This Article addresses these important issues in both the criminal context of motions to suppress and in the civil context of actions brought pursuant to 42 U.S.C. [section] 1983. (12) Part II discusses the prevalence of falsified warrant affidavits. Part III explains how such police perjury strikes at the very heart of the protections against unreasonable searches and seizures that the warrant clause of the Fourth Amendment provides. Part IV explains the Supreme Court's holding in Franks and identifies the many questions left unanswered by the majority opinion. Parts V, VI, and VII articulate the proper legal doctrines to govern cases of allegedly falsified warrant affidavits and explain why the barriers erected by the lower courts are unjustifiable. This Article concludes that allegations of perjurious warrant affidavits present pure issues of fact to be resolved by the trier of fact. If the trier of fact determines that one or more perjured statements in the warrant affidavit caused the search or arrest, then the Fourth Amendment has been violated, entitling the victim to relief without the necessity of surmounting any additional legal barriers.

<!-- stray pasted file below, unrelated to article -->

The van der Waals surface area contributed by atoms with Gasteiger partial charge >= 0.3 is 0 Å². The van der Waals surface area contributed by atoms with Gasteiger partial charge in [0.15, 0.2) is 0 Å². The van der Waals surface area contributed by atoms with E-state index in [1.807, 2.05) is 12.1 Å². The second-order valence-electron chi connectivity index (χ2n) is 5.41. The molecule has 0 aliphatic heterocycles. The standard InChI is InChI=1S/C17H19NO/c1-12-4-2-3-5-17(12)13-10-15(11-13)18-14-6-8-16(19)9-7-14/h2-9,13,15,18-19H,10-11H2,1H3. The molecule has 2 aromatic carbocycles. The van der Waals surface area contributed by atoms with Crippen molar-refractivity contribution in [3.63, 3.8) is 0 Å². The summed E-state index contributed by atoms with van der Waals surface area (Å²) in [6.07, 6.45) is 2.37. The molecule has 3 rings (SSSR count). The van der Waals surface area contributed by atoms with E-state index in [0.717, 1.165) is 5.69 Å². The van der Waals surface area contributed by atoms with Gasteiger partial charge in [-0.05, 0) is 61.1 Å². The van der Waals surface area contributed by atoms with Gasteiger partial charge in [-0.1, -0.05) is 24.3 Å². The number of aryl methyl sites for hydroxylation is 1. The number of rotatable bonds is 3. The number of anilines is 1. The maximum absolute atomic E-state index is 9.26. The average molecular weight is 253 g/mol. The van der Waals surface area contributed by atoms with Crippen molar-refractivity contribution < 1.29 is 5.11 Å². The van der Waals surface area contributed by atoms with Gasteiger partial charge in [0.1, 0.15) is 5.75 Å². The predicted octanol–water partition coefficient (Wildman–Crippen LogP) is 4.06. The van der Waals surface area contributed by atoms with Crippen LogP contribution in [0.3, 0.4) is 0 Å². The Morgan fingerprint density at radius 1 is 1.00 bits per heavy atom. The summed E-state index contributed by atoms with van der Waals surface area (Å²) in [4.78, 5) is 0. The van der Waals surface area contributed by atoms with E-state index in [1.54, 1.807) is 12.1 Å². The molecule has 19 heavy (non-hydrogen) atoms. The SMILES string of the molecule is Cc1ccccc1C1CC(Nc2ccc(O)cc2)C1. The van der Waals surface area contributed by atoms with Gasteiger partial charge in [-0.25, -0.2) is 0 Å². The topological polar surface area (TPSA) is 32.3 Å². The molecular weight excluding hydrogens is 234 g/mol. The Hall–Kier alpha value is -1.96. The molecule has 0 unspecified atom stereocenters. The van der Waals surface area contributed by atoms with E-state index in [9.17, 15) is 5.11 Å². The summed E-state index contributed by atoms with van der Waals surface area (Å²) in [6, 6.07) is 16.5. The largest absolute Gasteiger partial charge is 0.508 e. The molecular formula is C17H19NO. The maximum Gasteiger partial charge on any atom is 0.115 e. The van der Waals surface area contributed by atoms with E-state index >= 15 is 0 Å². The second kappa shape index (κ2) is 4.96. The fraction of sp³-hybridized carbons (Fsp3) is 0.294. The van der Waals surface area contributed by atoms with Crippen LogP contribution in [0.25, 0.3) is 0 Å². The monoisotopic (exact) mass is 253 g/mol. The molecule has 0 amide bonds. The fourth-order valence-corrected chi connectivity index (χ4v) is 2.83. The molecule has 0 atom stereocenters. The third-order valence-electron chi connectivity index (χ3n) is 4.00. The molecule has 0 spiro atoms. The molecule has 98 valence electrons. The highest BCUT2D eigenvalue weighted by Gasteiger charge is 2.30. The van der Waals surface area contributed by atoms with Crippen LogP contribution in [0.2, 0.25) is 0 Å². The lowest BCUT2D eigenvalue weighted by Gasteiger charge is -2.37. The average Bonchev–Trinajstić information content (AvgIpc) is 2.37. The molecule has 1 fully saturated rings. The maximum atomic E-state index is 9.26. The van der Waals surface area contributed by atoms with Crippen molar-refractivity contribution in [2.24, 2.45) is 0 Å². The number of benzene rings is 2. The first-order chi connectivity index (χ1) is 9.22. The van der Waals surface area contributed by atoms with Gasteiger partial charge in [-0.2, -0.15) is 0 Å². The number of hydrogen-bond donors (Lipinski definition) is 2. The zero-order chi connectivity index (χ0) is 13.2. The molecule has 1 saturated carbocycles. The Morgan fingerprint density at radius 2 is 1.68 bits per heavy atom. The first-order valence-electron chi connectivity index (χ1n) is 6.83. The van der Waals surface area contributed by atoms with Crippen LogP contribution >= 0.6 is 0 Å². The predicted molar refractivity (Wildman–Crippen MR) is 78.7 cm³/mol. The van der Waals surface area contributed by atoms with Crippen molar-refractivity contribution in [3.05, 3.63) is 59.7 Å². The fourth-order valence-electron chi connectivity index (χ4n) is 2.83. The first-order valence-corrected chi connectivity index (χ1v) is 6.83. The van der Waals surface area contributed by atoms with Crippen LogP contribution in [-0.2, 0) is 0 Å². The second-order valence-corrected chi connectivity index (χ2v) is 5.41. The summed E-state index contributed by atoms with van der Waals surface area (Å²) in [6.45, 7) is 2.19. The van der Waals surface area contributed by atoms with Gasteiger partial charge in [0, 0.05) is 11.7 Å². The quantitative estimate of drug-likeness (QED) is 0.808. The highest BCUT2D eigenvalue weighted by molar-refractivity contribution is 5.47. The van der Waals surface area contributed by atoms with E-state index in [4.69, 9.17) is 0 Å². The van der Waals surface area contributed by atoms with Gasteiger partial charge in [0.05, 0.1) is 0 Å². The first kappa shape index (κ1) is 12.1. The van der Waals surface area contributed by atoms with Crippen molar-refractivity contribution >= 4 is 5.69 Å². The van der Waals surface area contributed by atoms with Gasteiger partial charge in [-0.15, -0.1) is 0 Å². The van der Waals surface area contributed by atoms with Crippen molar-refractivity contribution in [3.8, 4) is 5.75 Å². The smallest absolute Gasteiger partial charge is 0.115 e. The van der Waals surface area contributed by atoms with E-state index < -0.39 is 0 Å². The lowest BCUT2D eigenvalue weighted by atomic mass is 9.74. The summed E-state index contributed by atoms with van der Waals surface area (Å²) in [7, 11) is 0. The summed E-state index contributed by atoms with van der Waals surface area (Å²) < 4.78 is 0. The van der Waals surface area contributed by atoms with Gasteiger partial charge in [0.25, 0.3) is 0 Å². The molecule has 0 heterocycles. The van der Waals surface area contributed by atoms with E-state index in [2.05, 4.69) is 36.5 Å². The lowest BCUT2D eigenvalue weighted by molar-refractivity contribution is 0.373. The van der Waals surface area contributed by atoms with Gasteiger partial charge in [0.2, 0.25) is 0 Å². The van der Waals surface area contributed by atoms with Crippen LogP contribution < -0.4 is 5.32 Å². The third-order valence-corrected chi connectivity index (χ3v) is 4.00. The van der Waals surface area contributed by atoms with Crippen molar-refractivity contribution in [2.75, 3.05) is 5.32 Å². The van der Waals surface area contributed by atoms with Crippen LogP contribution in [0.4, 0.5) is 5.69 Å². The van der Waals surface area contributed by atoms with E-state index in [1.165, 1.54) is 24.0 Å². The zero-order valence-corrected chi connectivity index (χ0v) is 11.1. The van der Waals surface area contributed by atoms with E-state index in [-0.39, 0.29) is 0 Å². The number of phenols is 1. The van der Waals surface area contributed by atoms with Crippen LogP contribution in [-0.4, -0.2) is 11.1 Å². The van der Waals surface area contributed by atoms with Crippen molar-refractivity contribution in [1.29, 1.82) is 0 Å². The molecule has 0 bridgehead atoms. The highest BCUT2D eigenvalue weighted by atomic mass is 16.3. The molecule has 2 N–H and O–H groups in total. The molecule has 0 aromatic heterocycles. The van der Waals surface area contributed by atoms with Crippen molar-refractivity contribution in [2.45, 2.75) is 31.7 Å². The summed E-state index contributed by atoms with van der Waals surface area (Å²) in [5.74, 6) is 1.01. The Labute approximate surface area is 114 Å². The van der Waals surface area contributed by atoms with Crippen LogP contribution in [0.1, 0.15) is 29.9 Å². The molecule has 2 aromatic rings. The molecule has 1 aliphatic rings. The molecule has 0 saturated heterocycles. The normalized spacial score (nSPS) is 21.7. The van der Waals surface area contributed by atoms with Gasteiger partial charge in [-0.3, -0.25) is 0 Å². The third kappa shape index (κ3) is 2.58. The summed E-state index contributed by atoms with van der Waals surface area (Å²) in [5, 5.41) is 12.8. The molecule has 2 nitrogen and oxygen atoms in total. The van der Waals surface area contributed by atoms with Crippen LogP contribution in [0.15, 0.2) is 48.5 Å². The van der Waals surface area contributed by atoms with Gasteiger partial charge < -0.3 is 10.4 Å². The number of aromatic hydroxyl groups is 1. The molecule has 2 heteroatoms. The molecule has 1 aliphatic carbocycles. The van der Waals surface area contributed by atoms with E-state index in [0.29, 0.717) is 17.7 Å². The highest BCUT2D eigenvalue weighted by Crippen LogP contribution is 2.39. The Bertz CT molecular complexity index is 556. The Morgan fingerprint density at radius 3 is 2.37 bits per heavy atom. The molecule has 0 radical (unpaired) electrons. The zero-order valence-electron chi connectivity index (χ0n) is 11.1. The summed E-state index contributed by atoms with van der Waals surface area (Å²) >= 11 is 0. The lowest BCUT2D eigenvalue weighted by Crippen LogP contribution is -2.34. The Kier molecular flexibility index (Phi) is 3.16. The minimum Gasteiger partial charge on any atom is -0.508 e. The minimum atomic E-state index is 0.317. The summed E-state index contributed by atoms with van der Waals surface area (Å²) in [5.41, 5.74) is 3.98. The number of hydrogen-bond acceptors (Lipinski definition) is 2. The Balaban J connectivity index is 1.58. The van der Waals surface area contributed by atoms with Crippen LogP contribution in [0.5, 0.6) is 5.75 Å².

Legal scholars have generally assumed, with no empirical foundation, that law enforcement officers so rarely file perjured warrant affidavits that the issue is unworthy of concern. Indeed, to the extent the issue has been discussed at all, scholars have concluded that the warrant requirement itself operates as an effective deterrent to such police perjury. (13) Scholars of the Fourth Amendment generally advance the argument that law enforcement officers not only have less incentive to lie in a warrant affidavit, but also that it is more difficult for them to do so because they file the warrant affidavit prior to conducting the search. (14) At that stage, officers are unaware of whether the search will be successful in discovering the sought-after contraband or other evidence of illegality. Scholars bolster this argument with the assertion that a magistrate is more likely to uncover police perjury when deciding whether to issue a warrant than a judge, ruling on a motion to suppress after the occurrence of the search. (15)